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Sophos Comments on Sydney’s Alleged Nigerian Scammer

  • 15 December, 2003 18:44

<p>15 December 2003.</p>
<p>The alleged mastermind behind a Nigerian letter email scam remains in police custody today, in Sydney. Nick Marinellis, 39, was refused bail in courts on Friday and is charged with 17 offences including conspiracy to defraud.</p>
<p>New South Wales (NSW) Police allege that Nick Marinellis masterminded one of the ‘Nigerian letter’ scams – rife through most email users’ inboxes. The scam involved the distribution of spam emails which conned people into believing they could claim millions of dollars through lottery winnings or an inheritance if they first sent off money for "expenses".</p>
<p>According to news reports, NSW Police have accused Marinellis of using the internet to steal up to AUD$5 million from people in more than 10 countries and court documents allege he deposited almost $1.5 million into a number of bank accounts. Court documents also allege that an office complex in Nottingham, in the United Kingdom, a $970,000 house in Sydney, seven other properties in country NSW, five cars, several bank accounts and other property were seized by police.</p>
<p>In a police statement, NSW State Crime Command Assets Confiscation Unit Commander Inspector Jennifer Thommeny, said, "We have identified victims who have been approached in NSW, South Australia, Victoria, Cyprus, Malaysia, Japan, Norway, Greece, Indonesia, Hong Kong and England, [who] in many cases have been conned into handing over hundreds of thousands of dollars.”</p>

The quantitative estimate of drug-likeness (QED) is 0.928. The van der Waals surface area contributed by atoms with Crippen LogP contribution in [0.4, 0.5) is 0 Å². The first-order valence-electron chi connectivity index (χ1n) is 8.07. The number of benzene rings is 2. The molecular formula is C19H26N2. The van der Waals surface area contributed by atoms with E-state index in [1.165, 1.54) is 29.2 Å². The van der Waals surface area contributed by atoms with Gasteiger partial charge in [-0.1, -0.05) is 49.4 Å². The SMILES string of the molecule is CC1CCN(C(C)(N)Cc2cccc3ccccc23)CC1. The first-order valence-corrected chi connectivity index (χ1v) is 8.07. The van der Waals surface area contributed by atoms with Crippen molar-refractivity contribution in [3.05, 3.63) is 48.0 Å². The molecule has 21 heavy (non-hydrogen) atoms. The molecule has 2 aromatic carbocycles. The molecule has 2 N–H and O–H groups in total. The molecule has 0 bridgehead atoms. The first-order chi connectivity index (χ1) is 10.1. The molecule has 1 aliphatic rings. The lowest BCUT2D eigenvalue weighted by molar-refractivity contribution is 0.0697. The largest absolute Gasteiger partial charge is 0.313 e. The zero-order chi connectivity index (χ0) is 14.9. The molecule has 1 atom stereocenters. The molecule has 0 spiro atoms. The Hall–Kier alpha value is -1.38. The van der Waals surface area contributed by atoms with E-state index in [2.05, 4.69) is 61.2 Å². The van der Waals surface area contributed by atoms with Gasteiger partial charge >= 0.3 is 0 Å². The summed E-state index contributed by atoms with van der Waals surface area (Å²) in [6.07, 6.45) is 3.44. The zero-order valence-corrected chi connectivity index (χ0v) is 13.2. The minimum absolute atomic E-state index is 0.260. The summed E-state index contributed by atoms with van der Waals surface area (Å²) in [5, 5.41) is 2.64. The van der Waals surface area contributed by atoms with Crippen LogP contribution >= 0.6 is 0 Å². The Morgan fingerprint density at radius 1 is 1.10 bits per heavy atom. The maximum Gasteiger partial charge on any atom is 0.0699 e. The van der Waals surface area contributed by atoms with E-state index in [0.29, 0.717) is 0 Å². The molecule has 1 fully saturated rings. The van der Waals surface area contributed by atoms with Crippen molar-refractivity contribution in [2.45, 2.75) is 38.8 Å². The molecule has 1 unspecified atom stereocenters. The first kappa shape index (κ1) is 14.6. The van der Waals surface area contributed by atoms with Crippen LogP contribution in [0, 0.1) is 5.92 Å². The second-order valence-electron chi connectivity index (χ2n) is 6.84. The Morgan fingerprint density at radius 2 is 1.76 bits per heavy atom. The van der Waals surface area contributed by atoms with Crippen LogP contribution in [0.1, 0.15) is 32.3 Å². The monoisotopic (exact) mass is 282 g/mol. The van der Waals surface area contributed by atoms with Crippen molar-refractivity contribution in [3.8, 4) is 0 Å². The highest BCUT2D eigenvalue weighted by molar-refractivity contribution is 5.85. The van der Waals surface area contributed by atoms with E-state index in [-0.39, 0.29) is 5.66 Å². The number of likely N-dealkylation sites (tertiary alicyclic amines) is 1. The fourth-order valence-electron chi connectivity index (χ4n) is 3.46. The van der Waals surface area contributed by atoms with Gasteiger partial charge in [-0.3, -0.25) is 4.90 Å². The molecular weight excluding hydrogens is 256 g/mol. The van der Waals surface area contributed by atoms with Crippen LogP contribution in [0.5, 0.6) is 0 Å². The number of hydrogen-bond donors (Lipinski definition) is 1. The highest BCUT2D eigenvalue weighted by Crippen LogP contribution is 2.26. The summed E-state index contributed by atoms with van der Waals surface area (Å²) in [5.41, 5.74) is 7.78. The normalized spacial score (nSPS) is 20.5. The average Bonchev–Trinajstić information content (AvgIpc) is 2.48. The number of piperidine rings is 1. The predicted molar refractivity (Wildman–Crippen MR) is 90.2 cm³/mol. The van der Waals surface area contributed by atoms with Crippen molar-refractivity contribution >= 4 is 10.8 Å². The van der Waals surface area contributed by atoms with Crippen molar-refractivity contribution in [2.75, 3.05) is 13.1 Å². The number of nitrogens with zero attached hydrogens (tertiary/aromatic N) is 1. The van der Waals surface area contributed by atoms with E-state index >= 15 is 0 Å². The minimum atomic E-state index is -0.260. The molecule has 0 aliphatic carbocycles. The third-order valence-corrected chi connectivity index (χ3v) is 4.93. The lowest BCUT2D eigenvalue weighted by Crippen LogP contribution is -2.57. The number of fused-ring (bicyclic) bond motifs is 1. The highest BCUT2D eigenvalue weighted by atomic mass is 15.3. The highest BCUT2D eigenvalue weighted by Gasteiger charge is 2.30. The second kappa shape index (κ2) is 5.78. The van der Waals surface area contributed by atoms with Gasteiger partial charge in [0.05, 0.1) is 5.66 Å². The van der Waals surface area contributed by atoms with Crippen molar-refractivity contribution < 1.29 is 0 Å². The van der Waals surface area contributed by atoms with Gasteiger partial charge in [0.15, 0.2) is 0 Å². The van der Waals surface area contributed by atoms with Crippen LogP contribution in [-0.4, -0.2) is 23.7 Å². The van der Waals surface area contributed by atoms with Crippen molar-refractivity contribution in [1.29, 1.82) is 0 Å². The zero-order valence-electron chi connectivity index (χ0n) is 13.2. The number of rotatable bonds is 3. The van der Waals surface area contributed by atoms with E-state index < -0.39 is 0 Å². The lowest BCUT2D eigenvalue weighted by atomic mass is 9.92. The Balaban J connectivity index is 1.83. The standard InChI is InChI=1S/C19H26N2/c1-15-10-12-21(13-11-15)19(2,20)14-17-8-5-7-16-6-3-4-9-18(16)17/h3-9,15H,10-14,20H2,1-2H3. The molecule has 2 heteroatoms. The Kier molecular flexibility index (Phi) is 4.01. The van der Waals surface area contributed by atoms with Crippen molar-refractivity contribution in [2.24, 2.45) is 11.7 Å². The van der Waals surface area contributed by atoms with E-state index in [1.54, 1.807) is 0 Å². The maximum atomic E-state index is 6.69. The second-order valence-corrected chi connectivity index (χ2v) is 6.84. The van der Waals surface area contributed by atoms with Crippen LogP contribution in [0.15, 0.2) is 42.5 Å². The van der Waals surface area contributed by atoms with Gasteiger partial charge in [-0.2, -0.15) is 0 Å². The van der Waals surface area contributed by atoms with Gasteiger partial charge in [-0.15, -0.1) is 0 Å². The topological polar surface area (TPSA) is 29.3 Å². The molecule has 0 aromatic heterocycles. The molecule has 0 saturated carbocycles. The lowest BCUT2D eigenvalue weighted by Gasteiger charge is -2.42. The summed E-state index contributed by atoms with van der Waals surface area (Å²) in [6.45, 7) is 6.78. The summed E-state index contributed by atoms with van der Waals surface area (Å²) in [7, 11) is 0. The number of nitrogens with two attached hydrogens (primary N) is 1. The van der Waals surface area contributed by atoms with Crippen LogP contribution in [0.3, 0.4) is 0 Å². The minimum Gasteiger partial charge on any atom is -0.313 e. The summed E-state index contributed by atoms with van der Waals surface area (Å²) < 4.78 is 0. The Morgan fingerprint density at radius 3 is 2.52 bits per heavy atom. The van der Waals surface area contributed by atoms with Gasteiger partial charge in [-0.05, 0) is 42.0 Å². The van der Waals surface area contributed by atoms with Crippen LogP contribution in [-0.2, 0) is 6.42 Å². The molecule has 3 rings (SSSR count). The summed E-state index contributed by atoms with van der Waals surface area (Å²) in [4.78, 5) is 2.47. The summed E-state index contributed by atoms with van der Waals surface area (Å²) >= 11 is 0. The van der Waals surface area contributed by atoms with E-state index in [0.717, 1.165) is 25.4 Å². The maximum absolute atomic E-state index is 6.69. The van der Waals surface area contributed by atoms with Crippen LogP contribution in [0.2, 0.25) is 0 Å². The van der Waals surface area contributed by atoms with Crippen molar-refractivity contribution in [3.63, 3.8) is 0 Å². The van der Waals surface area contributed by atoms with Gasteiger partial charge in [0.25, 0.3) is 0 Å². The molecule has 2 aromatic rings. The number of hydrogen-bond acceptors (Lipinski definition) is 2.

<p>According to Rob Forsyth, Sophos’s managing director for Australia and New Zealand, this arrest highlights the risks a person takes when they enter into financial communications with unknown people across the internet.</p>
<p>"If an offer looks too good to be true, it probably is. With the increase of spam email, the old adage of Caveat Emptor – let the buyer beware – should be written in bold across the top of every computer screen. Internet users should take the advice of the Australian Internet Industry Association that ‘When in Doubt: Don't Try – Don't Buy – Don't Reply’.</p>
<p>"Anti-spam legislation has so far done little to reduce the amount of spam email arriving in inboxes. However, this action may start to give those who use the internet to break the law a few sleepless nights,” Forsyth said.</p>
<p>Sophos recommends companies protect themselves with a consolidated solution which can defend businesses from the threats of both spam and viruses. More information on how to protect email servers and gateways against these threats can be found at: http://www.sophos.com.au/spaminfo/whitepapers/</p>
<p>For further information:</p>
<p>Rob Forsyth (rob.forsyth@sophos.com.au) is available for comment:
+61 417 234 176 (mobile)
+61 2 9409 9100 (tel)
+61 2 9409 9191 (fax)</p>
<p>Sophos's press contact at Gotley Nix Evans is:
Michael Henderson (sophos@gne.com.au)
+61 2 9957 5555 (tel)
+61 413 054 738 (mobile)
+61 2 9957 5575 (fax)</p>

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